The tragic death of a young mother and three of her children last year has lawmakers and law enforcement officials calling for change. Speeding cars on Roosevelt Boulevard killed the family as they crossed the 12-lane highway in the middle of a block.
Now some are pushing for “speed cameras” to get cars to slow down.
State Sen. Mike Stack, D-Philadelphia, said the idea came about after he asked Philadelphia Police Commissioner Charles Ramsey how to make the boulevard safer. The commissioner’s answer? Speed cameras, which snap photos of zooming cars and send tickets in the mail.
Stack said the legislation he’s introduced to legalize speed cameras in Pennsylvania would not expand the purview of Big Brother or punish drivers for going a little faster than the limit. His proposal calls for issuing tickets to those who exceed the limit by at least 10 mph.
“My intention is to save lives and if we can save lives through bringing in speed cameras, that’s why I want to do it,” Stack said.
The high speeds of motorists on the boulevard is a real concern, Ramsey said.
“The speed limit’s 40 mph, 45 mph. People treat those signs, those speed limits as a suggestion as opposed to a limit,” he said.
Ramsey said cameras could catch even more cars than he could by assigning officers to patrol the boulevard. Even speeders who don’t intend to harm others are unable to stop fast enough when something unexpected happens.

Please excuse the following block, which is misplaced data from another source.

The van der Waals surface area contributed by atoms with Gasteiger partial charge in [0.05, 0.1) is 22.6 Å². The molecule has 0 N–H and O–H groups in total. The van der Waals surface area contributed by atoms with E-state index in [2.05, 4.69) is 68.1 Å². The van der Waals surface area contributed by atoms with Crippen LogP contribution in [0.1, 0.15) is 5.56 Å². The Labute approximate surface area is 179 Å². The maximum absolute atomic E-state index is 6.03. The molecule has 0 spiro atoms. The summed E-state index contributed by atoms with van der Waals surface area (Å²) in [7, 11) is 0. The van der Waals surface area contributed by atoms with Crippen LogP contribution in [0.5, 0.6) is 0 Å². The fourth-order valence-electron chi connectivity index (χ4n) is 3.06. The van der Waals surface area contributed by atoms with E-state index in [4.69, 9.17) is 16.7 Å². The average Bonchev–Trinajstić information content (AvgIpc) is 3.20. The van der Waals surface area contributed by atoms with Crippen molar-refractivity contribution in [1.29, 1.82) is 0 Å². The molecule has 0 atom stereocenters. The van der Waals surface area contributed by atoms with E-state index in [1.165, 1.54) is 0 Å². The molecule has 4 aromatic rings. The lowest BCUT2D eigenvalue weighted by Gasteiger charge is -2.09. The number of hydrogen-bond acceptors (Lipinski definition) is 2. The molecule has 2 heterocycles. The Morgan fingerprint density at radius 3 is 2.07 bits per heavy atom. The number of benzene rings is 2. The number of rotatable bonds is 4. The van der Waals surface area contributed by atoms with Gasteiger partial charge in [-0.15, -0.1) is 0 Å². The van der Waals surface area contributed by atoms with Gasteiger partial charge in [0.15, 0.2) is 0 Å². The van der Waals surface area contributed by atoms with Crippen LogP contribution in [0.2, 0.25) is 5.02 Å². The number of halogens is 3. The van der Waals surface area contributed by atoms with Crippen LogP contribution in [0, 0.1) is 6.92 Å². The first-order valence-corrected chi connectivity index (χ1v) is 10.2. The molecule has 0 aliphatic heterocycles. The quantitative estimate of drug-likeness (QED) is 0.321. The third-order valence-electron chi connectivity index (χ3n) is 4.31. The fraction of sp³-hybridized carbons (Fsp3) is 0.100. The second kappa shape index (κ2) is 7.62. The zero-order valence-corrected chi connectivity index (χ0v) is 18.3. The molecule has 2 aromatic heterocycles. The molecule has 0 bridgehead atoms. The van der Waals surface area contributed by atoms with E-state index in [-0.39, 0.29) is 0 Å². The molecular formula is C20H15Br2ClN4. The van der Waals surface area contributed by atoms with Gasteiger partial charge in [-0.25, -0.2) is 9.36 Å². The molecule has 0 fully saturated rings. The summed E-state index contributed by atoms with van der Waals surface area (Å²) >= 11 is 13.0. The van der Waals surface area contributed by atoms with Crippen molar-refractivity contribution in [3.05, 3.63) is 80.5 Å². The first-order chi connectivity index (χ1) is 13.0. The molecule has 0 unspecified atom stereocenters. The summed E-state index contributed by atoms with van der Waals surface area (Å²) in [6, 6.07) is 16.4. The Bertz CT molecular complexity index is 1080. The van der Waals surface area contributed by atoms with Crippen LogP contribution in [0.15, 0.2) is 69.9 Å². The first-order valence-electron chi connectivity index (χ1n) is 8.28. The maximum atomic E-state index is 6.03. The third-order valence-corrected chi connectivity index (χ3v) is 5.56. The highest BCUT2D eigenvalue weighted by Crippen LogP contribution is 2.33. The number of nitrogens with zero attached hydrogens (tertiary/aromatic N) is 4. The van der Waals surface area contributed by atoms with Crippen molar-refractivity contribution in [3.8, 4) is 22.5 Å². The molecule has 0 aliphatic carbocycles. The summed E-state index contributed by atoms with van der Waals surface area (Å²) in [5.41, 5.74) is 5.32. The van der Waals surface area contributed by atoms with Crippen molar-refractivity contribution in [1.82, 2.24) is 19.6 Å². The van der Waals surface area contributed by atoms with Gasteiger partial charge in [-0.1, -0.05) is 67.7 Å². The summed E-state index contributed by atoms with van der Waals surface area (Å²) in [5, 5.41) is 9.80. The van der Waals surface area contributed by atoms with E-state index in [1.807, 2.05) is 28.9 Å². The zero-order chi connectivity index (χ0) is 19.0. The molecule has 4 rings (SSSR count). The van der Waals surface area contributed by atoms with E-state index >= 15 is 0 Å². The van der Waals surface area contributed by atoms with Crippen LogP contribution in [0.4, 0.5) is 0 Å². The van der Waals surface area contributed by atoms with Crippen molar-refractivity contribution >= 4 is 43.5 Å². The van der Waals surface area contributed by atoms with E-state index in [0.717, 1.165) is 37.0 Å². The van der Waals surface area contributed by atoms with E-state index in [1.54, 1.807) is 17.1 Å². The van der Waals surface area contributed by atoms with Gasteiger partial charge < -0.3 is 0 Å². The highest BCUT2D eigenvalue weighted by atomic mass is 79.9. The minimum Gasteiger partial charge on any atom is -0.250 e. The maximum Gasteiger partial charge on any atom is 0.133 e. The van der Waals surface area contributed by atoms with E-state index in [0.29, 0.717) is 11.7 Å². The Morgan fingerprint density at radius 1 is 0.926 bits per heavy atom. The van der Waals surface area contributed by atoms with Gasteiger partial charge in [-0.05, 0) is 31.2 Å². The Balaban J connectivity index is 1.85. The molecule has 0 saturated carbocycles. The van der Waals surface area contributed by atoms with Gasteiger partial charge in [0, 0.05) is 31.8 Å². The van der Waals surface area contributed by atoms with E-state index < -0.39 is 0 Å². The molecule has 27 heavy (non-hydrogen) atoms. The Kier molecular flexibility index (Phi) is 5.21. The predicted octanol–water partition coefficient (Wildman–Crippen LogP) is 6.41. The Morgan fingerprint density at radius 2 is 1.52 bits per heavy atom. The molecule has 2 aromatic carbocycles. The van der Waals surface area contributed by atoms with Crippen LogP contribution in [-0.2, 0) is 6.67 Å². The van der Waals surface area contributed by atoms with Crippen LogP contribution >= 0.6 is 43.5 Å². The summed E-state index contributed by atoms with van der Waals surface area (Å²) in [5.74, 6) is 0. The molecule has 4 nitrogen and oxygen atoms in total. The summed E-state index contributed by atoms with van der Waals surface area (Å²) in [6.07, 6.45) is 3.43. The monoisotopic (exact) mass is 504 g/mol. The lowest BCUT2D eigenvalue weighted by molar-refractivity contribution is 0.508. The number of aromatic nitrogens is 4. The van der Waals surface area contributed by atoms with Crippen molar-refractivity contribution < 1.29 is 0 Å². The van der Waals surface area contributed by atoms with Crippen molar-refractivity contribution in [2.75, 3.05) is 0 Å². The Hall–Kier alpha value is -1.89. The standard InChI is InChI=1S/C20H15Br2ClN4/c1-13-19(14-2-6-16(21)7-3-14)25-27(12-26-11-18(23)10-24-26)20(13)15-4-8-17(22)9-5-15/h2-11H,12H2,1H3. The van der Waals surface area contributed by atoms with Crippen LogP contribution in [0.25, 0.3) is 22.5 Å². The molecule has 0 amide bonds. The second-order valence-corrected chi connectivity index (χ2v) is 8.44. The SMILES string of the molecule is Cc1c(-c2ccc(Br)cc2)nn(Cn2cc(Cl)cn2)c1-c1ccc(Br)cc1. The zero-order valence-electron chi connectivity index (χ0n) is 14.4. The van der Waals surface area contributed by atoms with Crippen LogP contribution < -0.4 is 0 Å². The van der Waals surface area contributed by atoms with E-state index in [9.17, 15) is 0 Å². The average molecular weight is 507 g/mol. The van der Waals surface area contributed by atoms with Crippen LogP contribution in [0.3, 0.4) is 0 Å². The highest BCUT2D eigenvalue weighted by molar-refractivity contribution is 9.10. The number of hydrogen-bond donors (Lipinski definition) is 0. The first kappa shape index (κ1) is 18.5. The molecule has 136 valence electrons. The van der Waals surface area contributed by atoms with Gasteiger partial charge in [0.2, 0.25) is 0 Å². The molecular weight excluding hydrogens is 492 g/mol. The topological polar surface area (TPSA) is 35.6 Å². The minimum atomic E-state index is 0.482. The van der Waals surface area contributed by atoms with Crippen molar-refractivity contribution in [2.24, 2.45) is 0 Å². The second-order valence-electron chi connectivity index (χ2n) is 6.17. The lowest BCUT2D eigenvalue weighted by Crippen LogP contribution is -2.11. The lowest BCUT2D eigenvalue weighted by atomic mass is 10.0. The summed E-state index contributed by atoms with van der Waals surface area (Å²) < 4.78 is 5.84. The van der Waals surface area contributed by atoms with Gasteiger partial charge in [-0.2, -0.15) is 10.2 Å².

AAA Mid-Atlantic spokeswoman Jenny Robinson said she worries automated-enforcement programs will issue tickets to drivers who are obeying the law or barely exceeding the limit.
“AAA considers automated enforcement a last resort,” Robinson said. “And, if enacted, it must have safeguards to protect motorist rights and ensure safety, fairness, transparency and effectiveness.”
There is already substantial criticism of red light cameras on the boulevard and elsewhere. Some drivers say they’re more about making money than improving safety.
Jason Duckworth, a board member of the coalition called Pennsylvanians for Transportation Solutions, which hosted the discussion in Philadelphia Friday morning, said the technology can save lives.
“The pre- and post- technology statistics indicate a 20 to 40 percent reduction in serious injuries and fatalities where it’s been introduced,” he said.
In Maryland and other nearby states, the cameras are already in place, he said.